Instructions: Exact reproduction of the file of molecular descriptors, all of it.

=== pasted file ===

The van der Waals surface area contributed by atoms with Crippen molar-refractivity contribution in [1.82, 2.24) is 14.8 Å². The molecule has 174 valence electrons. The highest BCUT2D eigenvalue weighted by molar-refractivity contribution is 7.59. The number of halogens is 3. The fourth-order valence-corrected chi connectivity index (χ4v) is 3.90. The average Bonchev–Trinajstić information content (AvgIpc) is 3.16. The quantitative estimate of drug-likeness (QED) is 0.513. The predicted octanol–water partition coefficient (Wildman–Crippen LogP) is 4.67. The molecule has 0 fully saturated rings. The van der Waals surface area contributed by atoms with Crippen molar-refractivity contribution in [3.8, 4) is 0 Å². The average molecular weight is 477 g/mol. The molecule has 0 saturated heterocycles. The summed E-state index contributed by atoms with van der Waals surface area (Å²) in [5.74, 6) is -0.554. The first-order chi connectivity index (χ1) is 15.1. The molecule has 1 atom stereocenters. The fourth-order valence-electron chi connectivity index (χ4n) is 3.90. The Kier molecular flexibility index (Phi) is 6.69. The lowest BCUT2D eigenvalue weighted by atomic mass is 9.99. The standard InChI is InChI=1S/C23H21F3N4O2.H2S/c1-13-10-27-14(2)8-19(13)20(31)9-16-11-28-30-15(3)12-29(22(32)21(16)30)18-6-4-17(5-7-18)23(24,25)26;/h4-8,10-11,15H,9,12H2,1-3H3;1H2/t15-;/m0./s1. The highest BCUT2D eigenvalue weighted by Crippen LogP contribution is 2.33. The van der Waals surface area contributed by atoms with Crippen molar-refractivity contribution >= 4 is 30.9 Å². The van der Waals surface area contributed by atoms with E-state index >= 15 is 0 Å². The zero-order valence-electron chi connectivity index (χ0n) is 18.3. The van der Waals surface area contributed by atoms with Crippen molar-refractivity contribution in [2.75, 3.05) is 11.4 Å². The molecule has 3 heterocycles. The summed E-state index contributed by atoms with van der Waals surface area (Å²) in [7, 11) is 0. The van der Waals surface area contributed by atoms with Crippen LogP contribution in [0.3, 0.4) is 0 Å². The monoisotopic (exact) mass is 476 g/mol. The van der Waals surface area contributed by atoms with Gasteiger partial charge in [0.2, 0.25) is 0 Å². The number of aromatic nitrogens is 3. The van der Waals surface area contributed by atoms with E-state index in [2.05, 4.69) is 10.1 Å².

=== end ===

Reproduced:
The van der Waals surface area contributed by atoms with Crippen molar-refractivity contribution in [1.82, 2.24) is 14.8 Å². The molecule has 174 valence electrons. The highest BCUT2D eigenvalue weighted by molar-refractivity contribution is 7.59. The number of halogens is 3. The fourth-order valence-corrected chi connectivity index (χ4v) is 3.90. The average Bonchev–Trinajstić information content (AvgIpc) is 3.16. The quantitative estimate of drug-likeness (QED) is 0.513. The predicted octanol–water partition coefficient (Wildman–Crippen LogP) is 4.67. The molecule has 0 fully saturated rings. The van der Waals surface area contributed by atoms with Crippen molar-refractivity contribution in [3.8, 4) is 0 Å². The average molecular weight is 477 g/mol. The molecule has 0 saturated heterocycles. The summed E-state index contributed by atoms with van der Waals surface area (Å²) in [5.74, 6) is -0.554. The first-order chi connectivity index (χ1) is 15.1. The molecule has 1 atom stereocenters. The fourth-order valence-electron chi connectivity index (χ4n) is 3.90. The Kier molecular flexibility index (Phi) is 6.69. The lowest BCUT2D eigenvalue weighted by atomic mass is 9.99. The standard InChI is InChI=1S/C23H21F3N4O2.H2S/c1-13-10-27-14(2)8-19(13)20(31)9-16-11-28-30-15(3)12-29(22(32)21(16)30)18-6-4-17(5-7-18)23(24,25)26;/h4-8,10-11,15H,9,12H2,1-3H3;1H2/t15-;/m0./s1. The highest BCUT2D eigenvalue weighted by Crippen LogP contribution is 2.33. The van der Waals surface area contributed by atoms with Crippen molar-refractivity contribution >= 4 is 30.9 Å². The van der Waals surface area contributed by atoms with E-state index >= 15 is 0 Å². The zero-order valence-electron chi connectivity index (χ0n) is 18.3. The van der Waals surface area contributed by atoms with Crippen molar-refractivity contribution in [2.75, 3.05) is 11.4 Å². The molecule has 3 heterocycles. The summed E-state index contributed by atoms with van der Waals surface area (Å²) in [7, 11) is 0. The van der Waals surface area contributed by atoms with Crippen LogP contribution in [0.3, 0.4) is 0 Å². The monoisotopic (exact) mass is 476 g/mol. The van der Waals surface area contributed by atoms with Gasteiger partial charge in [0.2, 0.25) is 0 Å². The number of aromatic nitrogens is 3. The van der Waals surface area contributed by atoms with E-state index in [2.05, 4.69) is 10.1 Å².